At length, the apparent tie-up between the two ballads is reinforced but nothing is simple.  In Ashburner (1807) and in the Universal Songster (both the 1825 and 1834 editions) reference is made to the tune of The Bold Dragoon - not to Mrs. Flinn ...  The buck, so to speak, stops there.


Further still - another side-shoot - there is ballad copy under the title Bolting the moon that is related in form to the ballads described above and that also cites the tune, The Bold Dragoon, as vehicle.  The ballad concerns a domestic squabble and the opening phrase is already familiar as is the convolution of the following text:

The landlord, rising later, found that he had been 'gull'd' and when she arrived back, he 'pull'd the bolt on her': Whilst in prison, she 'bung'd the jailer's eye' (plied him, one imagines, with strong liquor) and he belted her! There is a warning: ' never think of Dotting any more moons in ... '.

The structure of the piece and the 'chorus' both seem to resemble if not mirror the ballads already examined and the reference to the tune of The Bold Dragoon establishes a connection.  There is one qualification: Bolting the Moon does not appear as single copy nor in songsters before 1825 and, whilst visibility in a songster seems very often to imply a previously issued text, the appearance of the piece must be accounted imitative and of little help in placing the first appearance of the text and tune in time.15

To add to the mix, there is a poem by Sir Walter Scott that is related in form to the songs described here and entitled THE BOLD DRAGOON, with a sub-title of The Plains of Badajos.  In the National Library of Scotland Inglis collection of printed music there is the further information that it was 'Written for this work during the war in Spain'.  A stanza gives the flavour:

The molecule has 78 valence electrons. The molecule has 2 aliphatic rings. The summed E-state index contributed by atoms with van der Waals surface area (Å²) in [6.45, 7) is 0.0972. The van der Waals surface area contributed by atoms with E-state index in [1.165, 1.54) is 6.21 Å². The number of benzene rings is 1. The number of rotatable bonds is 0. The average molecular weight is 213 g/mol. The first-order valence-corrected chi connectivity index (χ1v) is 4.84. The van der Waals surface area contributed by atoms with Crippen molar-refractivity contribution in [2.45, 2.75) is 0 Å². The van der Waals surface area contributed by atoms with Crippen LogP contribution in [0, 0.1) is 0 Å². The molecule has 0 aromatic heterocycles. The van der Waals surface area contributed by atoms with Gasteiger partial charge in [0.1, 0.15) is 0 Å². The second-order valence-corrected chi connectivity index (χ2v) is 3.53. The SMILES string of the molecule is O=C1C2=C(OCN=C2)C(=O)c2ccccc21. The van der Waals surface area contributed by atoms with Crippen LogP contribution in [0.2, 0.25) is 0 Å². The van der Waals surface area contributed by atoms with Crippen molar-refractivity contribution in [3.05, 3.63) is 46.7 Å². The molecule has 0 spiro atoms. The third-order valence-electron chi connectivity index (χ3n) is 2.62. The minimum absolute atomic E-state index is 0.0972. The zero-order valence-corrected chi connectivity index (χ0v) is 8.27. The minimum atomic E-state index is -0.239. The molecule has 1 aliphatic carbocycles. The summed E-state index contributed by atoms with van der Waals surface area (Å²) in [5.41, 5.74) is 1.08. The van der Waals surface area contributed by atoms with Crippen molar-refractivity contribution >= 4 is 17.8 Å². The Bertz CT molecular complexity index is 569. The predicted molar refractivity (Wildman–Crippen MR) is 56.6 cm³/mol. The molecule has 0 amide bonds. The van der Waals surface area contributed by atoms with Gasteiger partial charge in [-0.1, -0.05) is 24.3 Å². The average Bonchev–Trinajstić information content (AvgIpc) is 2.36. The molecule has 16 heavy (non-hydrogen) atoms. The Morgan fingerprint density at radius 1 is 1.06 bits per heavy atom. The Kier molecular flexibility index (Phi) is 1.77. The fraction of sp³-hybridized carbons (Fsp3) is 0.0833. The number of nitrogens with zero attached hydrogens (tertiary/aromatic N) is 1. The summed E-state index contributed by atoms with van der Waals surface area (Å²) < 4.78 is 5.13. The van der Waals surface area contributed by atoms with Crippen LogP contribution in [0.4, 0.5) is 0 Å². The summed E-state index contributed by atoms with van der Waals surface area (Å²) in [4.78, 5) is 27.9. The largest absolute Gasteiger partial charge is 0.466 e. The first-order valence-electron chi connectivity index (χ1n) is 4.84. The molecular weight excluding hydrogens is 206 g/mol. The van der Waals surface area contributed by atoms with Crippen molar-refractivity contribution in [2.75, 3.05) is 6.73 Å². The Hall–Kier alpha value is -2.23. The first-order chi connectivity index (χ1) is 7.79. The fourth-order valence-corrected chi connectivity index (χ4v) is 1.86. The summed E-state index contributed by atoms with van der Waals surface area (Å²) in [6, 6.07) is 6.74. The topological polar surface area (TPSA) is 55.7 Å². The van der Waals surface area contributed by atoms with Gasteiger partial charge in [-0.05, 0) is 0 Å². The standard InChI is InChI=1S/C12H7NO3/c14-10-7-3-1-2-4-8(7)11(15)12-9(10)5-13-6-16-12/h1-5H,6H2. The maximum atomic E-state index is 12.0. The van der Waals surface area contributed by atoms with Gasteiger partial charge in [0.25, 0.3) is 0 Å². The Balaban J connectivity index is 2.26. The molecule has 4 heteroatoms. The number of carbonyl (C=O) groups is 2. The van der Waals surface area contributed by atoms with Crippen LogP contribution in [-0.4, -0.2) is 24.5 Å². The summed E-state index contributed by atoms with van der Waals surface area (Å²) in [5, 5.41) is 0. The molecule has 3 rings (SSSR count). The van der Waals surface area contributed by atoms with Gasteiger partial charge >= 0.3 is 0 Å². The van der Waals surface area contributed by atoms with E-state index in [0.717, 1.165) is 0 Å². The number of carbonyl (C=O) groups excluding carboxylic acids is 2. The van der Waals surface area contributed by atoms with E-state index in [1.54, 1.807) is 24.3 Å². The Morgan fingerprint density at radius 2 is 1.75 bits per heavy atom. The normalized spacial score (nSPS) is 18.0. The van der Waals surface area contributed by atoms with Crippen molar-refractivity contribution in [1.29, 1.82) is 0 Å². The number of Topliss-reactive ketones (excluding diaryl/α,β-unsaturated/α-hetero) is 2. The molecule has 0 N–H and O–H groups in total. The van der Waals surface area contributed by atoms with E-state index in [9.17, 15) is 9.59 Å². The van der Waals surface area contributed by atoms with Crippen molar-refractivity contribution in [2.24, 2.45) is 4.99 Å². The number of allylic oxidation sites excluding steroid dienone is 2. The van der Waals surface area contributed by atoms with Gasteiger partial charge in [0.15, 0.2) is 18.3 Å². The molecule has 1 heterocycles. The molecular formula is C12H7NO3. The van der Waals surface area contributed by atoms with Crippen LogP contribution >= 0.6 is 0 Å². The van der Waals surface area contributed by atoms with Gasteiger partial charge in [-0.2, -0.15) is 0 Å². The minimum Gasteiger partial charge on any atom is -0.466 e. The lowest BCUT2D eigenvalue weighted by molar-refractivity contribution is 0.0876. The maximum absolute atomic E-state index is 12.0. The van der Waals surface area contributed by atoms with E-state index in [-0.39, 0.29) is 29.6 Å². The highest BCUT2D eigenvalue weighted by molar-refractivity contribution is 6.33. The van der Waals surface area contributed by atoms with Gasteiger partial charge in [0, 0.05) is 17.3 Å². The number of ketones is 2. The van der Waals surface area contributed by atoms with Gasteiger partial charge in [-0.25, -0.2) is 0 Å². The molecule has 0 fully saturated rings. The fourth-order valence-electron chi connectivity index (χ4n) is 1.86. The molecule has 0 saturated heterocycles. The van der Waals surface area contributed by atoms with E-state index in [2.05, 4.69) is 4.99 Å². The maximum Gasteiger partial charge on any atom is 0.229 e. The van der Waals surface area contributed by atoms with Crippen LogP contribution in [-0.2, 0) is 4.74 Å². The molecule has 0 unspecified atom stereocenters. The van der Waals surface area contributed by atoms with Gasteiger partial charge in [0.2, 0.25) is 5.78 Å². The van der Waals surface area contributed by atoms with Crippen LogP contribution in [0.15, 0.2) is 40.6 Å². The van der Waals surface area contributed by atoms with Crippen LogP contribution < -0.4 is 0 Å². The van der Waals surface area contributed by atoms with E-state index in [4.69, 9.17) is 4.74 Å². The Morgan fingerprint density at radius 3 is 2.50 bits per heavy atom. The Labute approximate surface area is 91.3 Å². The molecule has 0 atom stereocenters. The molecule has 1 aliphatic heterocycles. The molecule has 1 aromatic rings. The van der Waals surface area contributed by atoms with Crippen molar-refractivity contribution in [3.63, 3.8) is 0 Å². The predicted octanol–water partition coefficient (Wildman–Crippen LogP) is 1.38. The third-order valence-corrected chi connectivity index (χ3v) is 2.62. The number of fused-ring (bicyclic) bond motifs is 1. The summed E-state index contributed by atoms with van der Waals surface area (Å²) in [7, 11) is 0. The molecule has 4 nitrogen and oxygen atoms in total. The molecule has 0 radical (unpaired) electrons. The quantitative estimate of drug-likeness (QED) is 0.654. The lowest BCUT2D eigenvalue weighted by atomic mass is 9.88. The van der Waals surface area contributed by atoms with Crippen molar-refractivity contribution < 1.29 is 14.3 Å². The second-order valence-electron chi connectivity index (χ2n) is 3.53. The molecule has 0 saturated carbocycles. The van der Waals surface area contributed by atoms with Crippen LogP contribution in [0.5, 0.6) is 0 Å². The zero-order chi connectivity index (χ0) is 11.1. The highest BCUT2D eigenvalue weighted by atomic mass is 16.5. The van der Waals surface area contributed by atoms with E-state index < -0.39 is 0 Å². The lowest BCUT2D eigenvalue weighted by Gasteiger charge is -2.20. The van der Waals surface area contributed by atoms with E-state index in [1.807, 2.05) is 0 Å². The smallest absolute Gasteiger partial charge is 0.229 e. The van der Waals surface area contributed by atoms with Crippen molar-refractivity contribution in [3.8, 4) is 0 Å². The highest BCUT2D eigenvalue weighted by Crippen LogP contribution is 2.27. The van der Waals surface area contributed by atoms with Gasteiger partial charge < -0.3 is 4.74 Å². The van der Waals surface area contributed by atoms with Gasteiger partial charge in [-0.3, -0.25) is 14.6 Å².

The poem, it seems, actually treated of the battle of Campo Major (25th March 1811) but since the battle was part of the full story of Badajos (sometimes Badajoz), the latter is the attachment generally held, as the title suggests; and the poem is dated to 1812.  Scott, as is well known, used ballads as models on several occasions and his Minstrelsy of the Scottish Border (1802)is a most particular legacy.

It was George Thomson (1757-1851) in his Collection of Select Melodies (in several volumes) who appears to have been the first to have supplied music - which was the work of Beethoven, well-known for his arrangements of Irish and Scottish airs.  In the Inglis collection (NLS), this tune is, nonetheless, given as being 'Irish'.16


The crucial question is still: what tune?  The 'old' Bold Dragoon tune ('My father ... ', etc) as found associated with well enough known sung versions (such as those in Bronson), is four-square and comes nowhere near a fit.  But there is a tune by the same name of The Bold Dragoon to be found in The Edinburgh Repository of Music, Vol.I, printed in successive editions from 1815 on; and in O'Neill (1903).  These, if at first glance inviting some manipulation to make either fit to text, do turn out to be most relevant.  In turn, the tune found in these sources is the same as that adopted by Beethoven - with a twirl of two - for his setting of the Scott poem: The Bold Dragoon.17